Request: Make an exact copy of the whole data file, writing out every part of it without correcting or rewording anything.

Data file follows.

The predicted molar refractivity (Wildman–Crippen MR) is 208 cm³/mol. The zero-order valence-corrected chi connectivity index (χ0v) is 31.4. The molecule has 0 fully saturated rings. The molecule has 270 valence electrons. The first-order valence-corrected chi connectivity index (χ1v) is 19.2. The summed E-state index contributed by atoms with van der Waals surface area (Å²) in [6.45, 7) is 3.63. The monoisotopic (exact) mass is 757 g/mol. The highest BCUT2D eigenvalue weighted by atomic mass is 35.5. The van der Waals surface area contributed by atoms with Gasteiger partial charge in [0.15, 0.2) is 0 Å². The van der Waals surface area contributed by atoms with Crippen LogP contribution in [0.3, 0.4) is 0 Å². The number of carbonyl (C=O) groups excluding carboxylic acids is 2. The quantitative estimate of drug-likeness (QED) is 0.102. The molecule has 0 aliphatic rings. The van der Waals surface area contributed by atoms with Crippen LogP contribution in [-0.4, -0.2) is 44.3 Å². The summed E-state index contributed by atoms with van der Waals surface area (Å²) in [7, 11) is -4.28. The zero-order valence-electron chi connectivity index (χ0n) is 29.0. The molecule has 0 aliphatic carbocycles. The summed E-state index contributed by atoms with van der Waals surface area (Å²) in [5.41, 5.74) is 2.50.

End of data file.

The predicted molar refractivity (Wildman–Crippen MR) is 208 cm³/mol. The zero-order valence-corrected chi connectivity index (χ0v) is 31.4. The molecule has 0 fully saturated rings. The molecule has 270 valence electrons. The first-order valence-corrected chi connectivity index (χ1v) is 19.2. The summed E-state index contributed by atoms with van der Waals surface area (Å²) in [6.45, 7) is 3.63. The monoisotopic (exact) mass is 757 g/mol. The highest BCUT2D eigenvalue weighted by atomic mass is 35.5. The van der Waals surface area contributed by atoms with Gasteiger partial charge in [0.15, 0.2) is 0 Å². The van der Waals surface area contributed by atoms with Crippen LogP contribution in [0.3, 0.4) is 0 Å². The number of carbonyl (C=O) groups excluding carboxylic acids is 2. The quantitative estimate of drug-likeness (QED) is 0.102. The molecule has 0 aliphatic rings. The van der Waals surface area contributed by atoms with Crippen LogP contribution in [-0.4, -0.2) is 44.3 Å². The summed E-state index contributed by atoms with van der Waals surface area (Å²) in [7, 11) is -4.28. The zero-order valence-electron chi connectivity index (χ0n) is 29.0. The molecule has 0 aliphatic carbocycles. The summed E-state index contributed by atoms with van der Waals surface area (Å²) in [5.41, 5.74) is 2.50.